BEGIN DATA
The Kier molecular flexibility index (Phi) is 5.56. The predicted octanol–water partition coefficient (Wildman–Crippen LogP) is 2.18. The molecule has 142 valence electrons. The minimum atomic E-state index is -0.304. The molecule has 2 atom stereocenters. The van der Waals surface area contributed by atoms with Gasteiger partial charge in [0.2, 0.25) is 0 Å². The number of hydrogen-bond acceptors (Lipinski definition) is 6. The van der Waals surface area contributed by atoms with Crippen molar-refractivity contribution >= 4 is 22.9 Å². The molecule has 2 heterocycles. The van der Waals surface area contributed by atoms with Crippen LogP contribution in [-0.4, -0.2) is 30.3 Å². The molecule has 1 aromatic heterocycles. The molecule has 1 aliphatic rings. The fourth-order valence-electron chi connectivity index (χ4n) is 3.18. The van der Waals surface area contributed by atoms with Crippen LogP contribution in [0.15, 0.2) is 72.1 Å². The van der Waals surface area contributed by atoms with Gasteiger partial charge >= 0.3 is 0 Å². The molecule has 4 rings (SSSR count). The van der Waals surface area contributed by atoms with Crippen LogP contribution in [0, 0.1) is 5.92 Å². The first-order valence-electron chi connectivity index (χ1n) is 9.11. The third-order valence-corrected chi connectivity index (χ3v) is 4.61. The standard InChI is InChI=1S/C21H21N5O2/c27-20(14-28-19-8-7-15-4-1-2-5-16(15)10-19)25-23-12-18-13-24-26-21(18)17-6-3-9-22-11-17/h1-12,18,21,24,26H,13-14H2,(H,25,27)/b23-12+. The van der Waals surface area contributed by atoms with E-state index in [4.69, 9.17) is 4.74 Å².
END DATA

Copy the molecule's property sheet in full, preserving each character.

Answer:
The Kier molecular flexibility index (Phi) is 5.56. The predicted octanol–water partition coefficient (Wildman–Crippen LogP) is 2.18. The molecule has 142 valence electrons. The minimum atomic E-state index is -0.304. The molecule has 2 atom stereocenters. The van der Waals surface area contributed by atoms with Gasteiger partial charge in [0.2, 0.25) is 0 Å². The number of hydrogen-bond acceptors (Lipinski definition) is 6. The van der Waals surface area contributed by atoms with Crippen molar-refractivity contribution >= 4 is 22.9 Å². The molecule has 2 heterocycles. The van der Waals surface area contributed by atoms with Crippen LogP contribution in [-0.4, -0.2) is 30.3 Å². The molecule has 1 aromatic heterocycles. The molecule has 1 aliphatic rings. The fourth-order valence-electron chi connectivity index (χ4n) is 3.18. The van der Waals surface area contributed by atoms with Crippen LogP contribution in [0.15, 0.2) is 72.1 Å². The van der Waals surface area contributed by atoms with Gasteiger partial charge >= 0.3 is 0 Å². The molecule has 4 rings (SSSR count). The van der Waals surface area contributed by atoms with Crippen LogP contribution in [0, 0.1) is 5.92 Å². The first-order valence-electron chi connectivity index (χ1n) is 9.11. The third-order valence-corrected chi connectivity index (χ3v) is 4.61. The standard InChI is InChI=1S/C21H21N5O2/c27-20(14-28-19-8-7-15-4-1-2-5-16(15)10-19)25-23-12-18-13-24-26-21(18)17-6-3-9-22-11-17/h1-12,18,21,24,26H,13-14H2,(H,25,27)/b23-12+. The van der Waals surface area contributed by atoms with E-state index in [4.69, 9.17) is 4.74 Å².